Doon (lai)

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"Doon" is an anonymous Breton lai that tells the story of a knight, Doon, who must pass certain tests to win the hand of a maiden. They marry; but he returns to France alone. He is later reunited with the lady thanks to their grown son, whom he recognizes after dueling him at a tournament. This lai is very similar to "Milun" by Marie de France.

Composition and manuscripts[edit]

"Doon"'s date of composition is estimated around the beginning of the 13th century.[1] The lai is contained one existing manuscript: Paris, Bibliothèque Nationale de France, nouv. acq. fr. 1104, f. 15v, col. 1. This manuscript dates from the end of the 13th or beginning of the 14th century. The text is written in Francien with some Norman and Picard influences. [2]

Plot summary[edit]

"Doon" begins with a beautiful heiress who lives near Daneborc (modern-day Edinburgh). She is very prideful and will not take a husband. All the men in the land try to woo her, but she refuses unless her suitor can travel from Southampton to Edinburgh in the span of one day. Most men who attempt this fail at the task. If they succeed, the lady invites them into her home where she asks them to sleep in a very soft bed. There, they die of exhaustion. In this way, she avoids marriage for a long time.

One day, a noble knight named Doon from France attempts to win the hand of the lady. With his great horse Baiart, Doon makes it from Southampton to Edinburgh and is invited into the woman's castle. Rather than laying down, however, Doon stays up all night, realizing that he risks death by sleeping in the bed prepared for him. When the servants find him alive the next morning, they all rejoice; but the lady procrastinates by giving Doon a second quest. He must ride as far as a swan can fly.

Doon agrees, and after he and his horse have rested, they start out from Edinburgh behind the swan. Doon easily completes this task and marries the heiress. After only four days of marriage,however, Doon leaves his wife behind to return to France. He reveals to her that she is already pregnant and gives her a ring for her to give to the child. She later gives birth to a son.

When the son is grown, he goes to a tournament at the Mont Saint-Michel. Unknowingly, the son ends up jousting against the father, whom he defeats. At the end of the tournament, Doon goes to speak to the young man and asks to see his hands. He immediately recognizes the ring that he gave to his wife many years ago and explains who he is. Doon and his son return to Edinburgh to the lady, where they live together in happiness.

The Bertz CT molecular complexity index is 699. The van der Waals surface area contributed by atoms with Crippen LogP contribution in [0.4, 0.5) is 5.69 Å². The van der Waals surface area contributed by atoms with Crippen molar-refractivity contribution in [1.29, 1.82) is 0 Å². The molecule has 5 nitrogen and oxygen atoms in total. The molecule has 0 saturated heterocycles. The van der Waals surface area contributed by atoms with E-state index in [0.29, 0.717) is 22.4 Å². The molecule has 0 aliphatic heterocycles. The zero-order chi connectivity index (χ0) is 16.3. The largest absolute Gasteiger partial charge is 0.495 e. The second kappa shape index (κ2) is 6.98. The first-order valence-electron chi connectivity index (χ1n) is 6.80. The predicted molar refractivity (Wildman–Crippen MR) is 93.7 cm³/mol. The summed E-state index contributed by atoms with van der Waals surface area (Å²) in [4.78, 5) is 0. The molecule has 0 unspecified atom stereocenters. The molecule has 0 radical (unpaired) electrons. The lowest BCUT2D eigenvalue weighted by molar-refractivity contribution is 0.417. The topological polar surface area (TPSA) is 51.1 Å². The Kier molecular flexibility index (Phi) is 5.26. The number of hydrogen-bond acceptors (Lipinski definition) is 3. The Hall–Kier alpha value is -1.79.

Analysis and significance[edit]


The poem can be broken down into the following sections:

  1. Prologue (vv. 1-6)
  2. The maiden, her test, and the suitors (vv. 7-64)
  3. Doon passes the tests (vv. 65-160)
  4. Doon leaves and a son is born (vv. 161-188)
  5. The son grows up (vv. 189-218)
  6. The tournament (vv. 219-253)
  7. The return to Edinburgh (vv. 254-280)
  8. Epilogue (vv. 281-286)


Elements of "Doon"'s story are taken from several other lais. The father-son motif, including the tournament at the Mont Saint-Michel, bears a striking resemblance to Marie de France's lai "Milun". A swan appears in "Milun" as well. The motif of a test to determine a worthy suitor can be found in another of Marie's lais, "Les Deux Amants" as well as in the anonymous "Tyolet". In Marie's "Yonec", Muldumarec accurately predicts the birth of his son just before his death.

A character named Doon de Mayence and a powerful horse named Bayard appear prominently in works of the Matter of France, or the legends surrounding Charlemagne. Doon is the forefather of a line of heroes who generally oppose Charlemagne, and gives his name to one of the three major cycles of Carolingian chansons de geste. Bayard is most often associated with this family, particularly with Doon's grandson Renaud de Montauban.


The horse and the swan have special significance. The horse, a traditional symbol of masculinity, can stand for Doon. The swan, a traditional symbol of beauty and harmonious union, can represent the woman. Thus, the horse's defeat of the swan symbolizes Doon's ultimate conquest of the woman.[3]

The ring can represent the life-cycle. It is through the ring that Doon's son's identity is known so that he can be reunited with his father.

See also[edit]

Notes and references[edit]

  1. ^ Tobin, Prudence O'Hara (1976). Les lais anonymes des XIIe et XIIIe siècles. Geneva: Librarie Droz. 
  2. ^ Burgess, Glyn S.; Leslie C. Brook (1999). Three Old French Narrative Lays. Liverpool: Liverpool Online Series. p. 98. ISBN 0-9533816-0-9. 
  3. ^ Burgess 22-23

External links[edit]

  • Doon in English translation alongside Old French verse